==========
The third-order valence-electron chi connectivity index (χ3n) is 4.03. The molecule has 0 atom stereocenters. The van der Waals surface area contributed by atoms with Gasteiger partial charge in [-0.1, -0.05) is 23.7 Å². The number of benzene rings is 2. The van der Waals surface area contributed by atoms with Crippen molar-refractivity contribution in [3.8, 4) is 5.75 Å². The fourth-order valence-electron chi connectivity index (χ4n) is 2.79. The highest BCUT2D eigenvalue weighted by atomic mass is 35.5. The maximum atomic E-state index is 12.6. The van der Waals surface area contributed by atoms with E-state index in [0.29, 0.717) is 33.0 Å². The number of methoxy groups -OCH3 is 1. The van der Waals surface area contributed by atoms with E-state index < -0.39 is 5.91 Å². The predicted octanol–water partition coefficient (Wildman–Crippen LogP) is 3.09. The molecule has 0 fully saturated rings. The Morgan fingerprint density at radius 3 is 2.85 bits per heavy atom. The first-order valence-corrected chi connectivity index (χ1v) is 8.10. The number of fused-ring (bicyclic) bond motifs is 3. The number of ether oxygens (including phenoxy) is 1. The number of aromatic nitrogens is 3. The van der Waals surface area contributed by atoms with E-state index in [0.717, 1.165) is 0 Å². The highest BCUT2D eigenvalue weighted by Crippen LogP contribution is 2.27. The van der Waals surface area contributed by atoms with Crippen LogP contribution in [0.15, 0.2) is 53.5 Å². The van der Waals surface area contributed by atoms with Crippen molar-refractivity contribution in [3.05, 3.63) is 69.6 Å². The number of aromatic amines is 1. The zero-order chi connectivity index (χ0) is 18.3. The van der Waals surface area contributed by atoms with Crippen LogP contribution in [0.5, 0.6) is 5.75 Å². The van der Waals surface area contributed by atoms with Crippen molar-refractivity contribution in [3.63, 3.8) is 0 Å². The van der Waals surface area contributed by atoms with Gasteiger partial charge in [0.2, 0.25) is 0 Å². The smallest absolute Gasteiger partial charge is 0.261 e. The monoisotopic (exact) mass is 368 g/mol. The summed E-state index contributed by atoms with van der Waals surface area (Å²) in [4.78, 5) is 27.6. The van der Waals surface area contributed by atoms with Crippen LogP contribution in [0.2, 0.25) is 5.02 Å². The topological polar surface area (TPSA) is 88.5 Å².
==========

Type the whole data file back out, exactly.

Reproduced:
The third-order valence-electron chi connectivity index (χ3n) is 4.03. The molecule has 0 atom stereocenters. The van der Waals surface area contributed by atoms with Gasteiger partial charge in [-0.1, -0.05) is 23.7 Å². The number of benzene rings is 2. The van der Waals surface area contributed by atoms with Crippen molar-refractivity contribution in [3.8, 4) is 5.75 Å². The fourth-order valence-electron chi connectivity index (χ4n) is 2.79. The highest BCUT2D eigenvalue weighted by atomic mass is 35.5. The maximum atomic E-state index is 12.6. The van der Waals surface area contributed by atoms with E-state index in [0.29, 0.717) is 33.0 Å². The number of methoxy groups -OCH3 is 1. The van der Waals surface area contributed by atoms with E-state index < -0.39 is 5.91 Å². The predicted octanol–water partition coefficient (Wildman–Crippen LogP) is 3.09. The molecule has 0 fully saturated rings. The Morgan fingerprint density at radius 3 is 2.85 bits per heavy atom. The first-order valence-corrected chi connectivity index (χ1v) is 8.10. The number of fused-ring (bicyclic) bond motifs is 3. The number of ether oxygens (including phenoxy) is 1. The number of aromatic nitrogens is 3. The van der Waals surface area contributed by atoms with E-state index in [0.717, 1.165) is 0 Å². The highest BCUT2D eigenvalue weighted by Crippen LogP contribution is 2.27. The van der Waals surface area contributed by atoms with Crippen LogP contribution in [0.15, 0.2) is 53.5 Å². The van der Waals surface area contributed by atoms with Crippen molar-refractivity contribution in [3.05, 3.63) is 69.6 Å². The number of aromatic amines is 1. The zero-order chi connectivity index (χ0) is 18.3. The van der Waals surface area contributed by atoms with Crippen LogP contribution in [0.5, 0.6) is 5.75 Å². The van der Waals surface area contributed by atoms with Crippen molar-refractivity contribution in [3.63, 3.8) is 0 Å². The van der Waals surface area contributed by atoms with Gasteiger partial charge in [0.2, 0.25) is 0 Å². The smallest absolute Gasteiger partial charge is 0.261 e. The monoisotopic (exact) mass is 368 g/mol. The summed E-state index contributed by atoms with van der Waals surface area (Å²) in [4.78, 5) is 27.6. The van der Waals surface area contributed by atoms with Crippen LogP contribution in [0.2, 0.25) is 5.02 Å². The topological polar surface area (TPSA) is 88.5 Å².